Ambitious young reporter Kim is trying to break through the man’s world of investigative journalism.  She is researching a story about a young woman who lept from the roof of a building and burst into flames.  While investigating, she meets Octopussy.  Well, Fima, but she is played by Maud Adams.  Fima invites Kim to a special get together of her feminist book club.  Kim starts to have visions of worms and stuff.

The film is full of scenes where people espouse all sorts of basic caricatures of feminism and anti-feminism.  Kim talks like the version of feminism from a guy who did a quick google search on feminism.  Listen, I get that Google did not exist when the movie was made.  That is not the point.  There is no depth to the characters.  No deep motivation to their ideals and beliefs.

Kim finds that Fima and her friends are a witches coven that are trying to bring Kim into the fold for a winter sacrifice.  Ultimately, she cannot, because that sacrifice?  Involves killing a little boy, so she fights back.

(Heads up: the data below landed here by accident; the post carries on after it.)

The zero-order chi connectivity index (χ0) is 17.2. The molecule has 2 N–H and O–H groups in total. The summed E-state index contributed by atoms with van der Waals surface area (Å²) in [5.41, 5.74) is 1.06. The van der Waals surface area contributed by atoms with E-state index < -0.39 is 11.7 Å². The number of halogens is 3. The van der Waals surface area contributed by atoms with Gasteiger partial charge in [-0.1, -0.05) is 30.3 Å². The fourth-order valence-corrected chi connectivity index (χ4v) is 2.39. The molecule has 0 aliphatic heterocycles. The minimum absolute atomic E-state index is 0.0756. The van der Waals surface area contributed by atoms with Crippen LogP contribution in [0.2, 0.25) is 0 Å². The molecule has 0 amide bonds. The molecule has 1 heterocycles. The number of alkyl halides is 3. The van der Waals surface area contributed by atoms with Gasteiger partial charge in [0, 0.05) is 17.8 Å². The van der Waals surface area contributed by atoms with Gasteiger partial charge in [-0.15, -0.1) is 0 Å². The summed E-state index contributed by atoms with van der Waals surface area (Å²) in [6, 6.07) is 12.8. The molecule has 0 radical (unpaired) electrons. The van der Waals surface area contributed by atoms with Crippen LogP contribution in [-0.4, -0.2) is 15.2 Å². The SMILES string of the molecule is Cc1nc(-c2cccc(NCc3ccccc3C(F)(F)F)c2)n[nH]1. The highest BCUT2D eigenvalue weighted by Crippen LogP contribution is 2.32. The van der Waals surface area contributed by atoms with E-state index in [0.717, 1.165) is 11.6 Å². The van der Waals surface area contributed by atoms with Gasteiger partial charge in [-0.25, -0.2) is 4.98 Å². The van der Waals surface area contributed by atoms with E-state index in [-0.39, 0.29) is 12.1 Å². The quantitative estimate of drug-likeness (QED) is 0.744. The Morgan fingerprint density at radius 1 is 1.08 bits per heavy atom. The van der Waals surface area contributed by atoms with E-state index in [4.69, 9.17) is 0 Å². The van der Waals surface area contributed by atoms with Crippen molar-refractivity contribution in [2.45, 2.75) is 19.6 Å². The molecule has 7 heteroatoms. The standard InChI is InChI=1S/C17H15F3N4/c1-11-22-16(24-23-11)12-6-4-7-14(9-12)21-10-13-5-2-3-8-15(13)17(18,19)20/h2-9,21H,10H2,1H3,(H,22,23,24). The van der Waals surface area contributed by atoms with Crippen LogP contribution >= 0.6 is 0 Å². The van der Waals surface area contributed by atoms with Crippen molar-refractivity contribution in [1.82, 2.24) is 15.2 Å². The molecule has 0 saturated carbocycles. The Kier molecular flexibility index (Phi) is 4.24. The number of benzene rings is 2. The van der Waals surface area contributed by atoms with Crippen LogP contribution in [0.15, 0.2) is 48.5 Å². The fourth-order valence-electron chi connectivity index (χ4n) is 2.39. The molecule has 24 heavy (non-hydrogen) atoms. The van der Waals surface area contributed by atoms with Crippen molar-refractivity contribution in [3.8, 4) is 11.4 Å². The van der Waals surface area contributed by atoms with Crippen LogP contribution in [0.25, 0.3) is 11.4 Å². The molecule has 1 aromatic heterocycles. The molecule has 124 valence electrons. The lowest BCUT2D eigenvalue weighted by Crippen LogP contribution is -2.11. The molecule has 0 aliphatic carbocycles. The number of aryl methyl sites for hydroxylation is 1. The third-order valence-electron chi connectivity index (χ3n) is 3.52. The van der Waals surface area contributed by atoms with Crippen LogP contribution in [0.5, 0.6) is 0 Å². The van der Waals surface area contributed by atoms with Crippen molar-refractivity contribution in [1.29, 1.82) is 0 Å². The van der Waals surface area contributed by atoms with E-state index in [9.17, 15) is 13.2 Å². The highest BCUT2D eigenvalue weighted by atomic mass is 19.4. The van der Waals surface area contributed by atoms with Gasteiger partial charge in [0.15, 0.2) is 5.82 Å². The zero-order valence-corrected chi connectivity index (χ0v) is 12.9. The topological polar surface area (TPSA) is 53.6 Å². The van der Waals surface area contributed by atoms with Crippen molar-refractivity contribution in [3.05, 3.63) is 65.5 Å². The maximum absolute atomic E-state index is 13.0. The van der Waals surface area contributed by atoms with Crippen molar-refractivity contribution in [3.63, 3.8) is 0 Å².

Unlike the other films in the franchise, this is not a slasher.  Instead, this is more of a body horror film.  Not unlike Cronenberg, director Brian Yunza has an obsession with gruesome body deformations and changes.  The film is also heavily focused on bugs.  Because…bugs.

The effects are very strong, as created by the effects artist Screaming Mad George.

Clint Howard plays a homeless guy named Ricky, but it is unclear if he is the same Ricky as the previous two films.  He seems to be the “Weird Homeless Guy” the film needs to creep out Kim and is a servant to the witches.  Guess they needed a man after all.

Fear of Santa Claus Pt 3 (Silent Night, Deadly Night 3: Better Watch Out, 1989)

sndn_3_posterIn the 3rd installment, things get weird.  The first two films were straight up slasher films.  This film introduces a psychic blind girl who has a connection to Ricky.  Ricky was not killed in the second film…instead he is in a coma and someone chopped off the top of his head and replaced it with a plastic dome which shows off his brain.  So, yeah…it is getting weird.

Why scientists would want to have a psychic connect with a serial killer is a bit uncertain, though they say something about seeing what he sees.  But of course, Ricky wakes up and pursues Laura (the previously mentioned blind psychic girl) to her family gathering at a cabin.  And he, you know, kills people.